By Yunchen Tian
In early June 2023, the Japanese Diet approved a set of controversial revisions to the Immigration Control and Refugee Recognition Act. Among other changes, it authorises the deportation of asylum seekers whose applications have been rejected twice.
Ostensibly, this is intended to close a ‘loophole’ in which migrants repeatedly apply for asylum and work using the temporary employment permit granted while their cases are under review. But the changes were decried by the political opposition, academics and civil society actors for opening the door to deporting innocent people back to almost certain harm.
The Immigration Services Agency has promised to increase the transparency of standards and criteria for asylum-seekers. But the new policy only further entrenches a highly opaque, arbitrary and largely unforgiving asylum system that resists international norms and robust protections in favour of case-by-case discretions.
Applicants face near-impossible standards for proof that prioritises translated and notarised ‘objective’ official documents at their own expense. Migrants also face the threat of arbitrary and indefinite immigration detention. Poor conditions and abuse in these detention centres have led to several high-profile deaths — such as that of Wishma Sandamali, a Sri Lankan woman who was detained after overstaying her student visa in 2021, and the suicide of an Italian man in 2022. Applicants also face the constant danger of being detained again without cause after release, contributing to an asylum approval rate of less than 1 per cent.
The creation of the ‘quasi-refugee’ status to normalise the legal status of the approximately 2000 Ukrainian refugees taken in by Japan since the 2022 Russian invasion of Ukraine is another example of this regime in action. The 1951 Convention Relating to the Status of Refugees that Japan uses to define a refugee does not recognise military conflict as a valid reason to claim refugee status.
Ukrainians entering after Japan’s highly publicised ‘open arms’ declaration are formally recognised as ‘temporary visitors’ undertaking ‘special activities’. This uncharacteristically generous treatment has been critically juxtaposedwith the cold shoulder given to other groups. Syrians, Kurds, Burmese and even former Afghan employees of the Japanese embassy in Kabul are trapped in repeated cycles of application, denial, detention and provisional release, disrupting their access to livelihood, education and even nationality.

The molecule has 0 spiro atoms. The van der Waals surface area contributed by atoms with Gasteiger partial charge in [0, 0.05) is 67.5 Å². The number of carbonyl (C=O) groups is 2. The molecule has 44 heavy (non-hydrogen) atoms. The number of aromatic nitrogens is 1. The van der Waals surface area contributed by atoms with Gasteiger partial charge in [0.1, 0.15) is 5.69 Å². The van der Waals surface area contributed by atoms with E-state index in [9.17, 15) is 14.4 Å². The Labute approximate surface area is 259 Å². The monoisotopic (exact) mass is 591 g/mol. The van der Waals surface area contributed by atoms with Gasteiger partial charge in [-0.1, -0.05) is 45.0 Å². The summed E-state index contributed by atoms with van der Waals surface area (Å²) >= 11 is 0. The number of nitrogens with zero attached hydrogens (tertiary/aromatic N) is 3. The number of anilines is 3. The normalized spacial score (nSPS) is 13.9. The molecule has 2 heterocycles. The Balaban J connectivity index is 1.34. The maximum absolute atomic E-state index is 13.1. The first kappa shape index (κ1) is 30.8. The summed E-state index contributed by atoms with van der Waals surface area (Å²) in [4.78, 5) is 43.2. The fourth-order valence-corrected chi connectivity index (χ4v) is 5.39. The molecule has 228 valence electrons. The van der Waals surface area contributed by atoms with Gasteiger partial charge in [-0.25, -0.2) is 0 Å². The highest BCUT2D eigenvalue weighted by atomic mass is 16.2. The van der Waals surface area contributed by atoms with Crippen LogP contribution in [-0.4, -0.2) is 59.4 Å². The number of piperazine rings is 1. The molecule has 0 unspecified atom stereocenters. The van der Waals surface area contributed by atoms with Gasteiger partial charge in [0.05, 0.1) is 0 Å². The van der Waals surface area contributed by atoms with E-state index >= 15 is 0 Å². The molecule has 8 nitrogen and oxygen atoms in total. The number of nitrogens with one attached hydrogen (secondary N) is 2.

Japan’s refugee regime is not an outlier, regionally. Many Asian states resist international refugee norms and, instead, tolerate or instrumentalise asylum policies to balance the pursuit of national interests with political and social stability concerns.
Only a few sources of effective pressure to change the status quo exist. International pressure and optics have been a decisive factor in both of the cases where Japan made an exception to its generally strict policies. In addition to Ukrainians fleeing the ongoing conflict, Japan was subject to heavy criticism in the 1970s–80s for its reluctance to accept refugees fleeing the Vietnam War. Japan eventually gave in and resettled over 10,000 refugees — ten times more than the total number of approvals from 1982 to 2022 — and ratified the 1951 Convention Relating to the Status of Refugees.
But concerted international pressure for a systemic change in Japan’s asylum regime is unlikely in the current political climate. This is due to both the West’s grave mishandling of its own asylum and refugee challenges in the Mediterranean, Middle East, Latin America and elsewhere, as well as Japan’s importance as a close security partner in Asia.
Domestic potential for change lies in two areas, each with their own significant challenges. Japanese migrant rights organisations — such as the Japan Association for Refugees and the Solidarity Network with Migrants Japan — have been active in organising against the government revisions. They have also used the language of human rights and international norms to link the rights of asylum applicants to the broader citizens’ and workers’ rights movement.
But the lack of a viable and united political opposition to the ruling Liberal Democratic Party limits the routes through which significant legislative reform can be brought to the table.
Some migrant rights lawyers have publicly mused the possibility of bringing a legal challenge to Japan’s asylum rules. This route has a rocky history. While small individual victories are possible, sweeping challenges — such as the success of declaring indefinite immigration detention as unconstitutional in Taiwan and South Korea — have not yet materialised in Japan.
What is needed is a comprehensive reform of the asylum regime and a transparent evaluation process that recognises a wider and more accessible range of evidence. Although such reform prospects seem dim, it does not need to be justified solely through humanitarian appeals and international norms.
Any significant change will likely require a broader recognition among Japan’s leadership that accepting refugees can contribute positively to the country’s demographic and labour market woes, uphold the country’s international obligations and bolster its reputation as a democratic leader.
About the author: Yunchen Tian is Assistant Professor of Political Science at Saint Martin’s University, Lacey, Washington.
Source: This article was published by East Asia Forum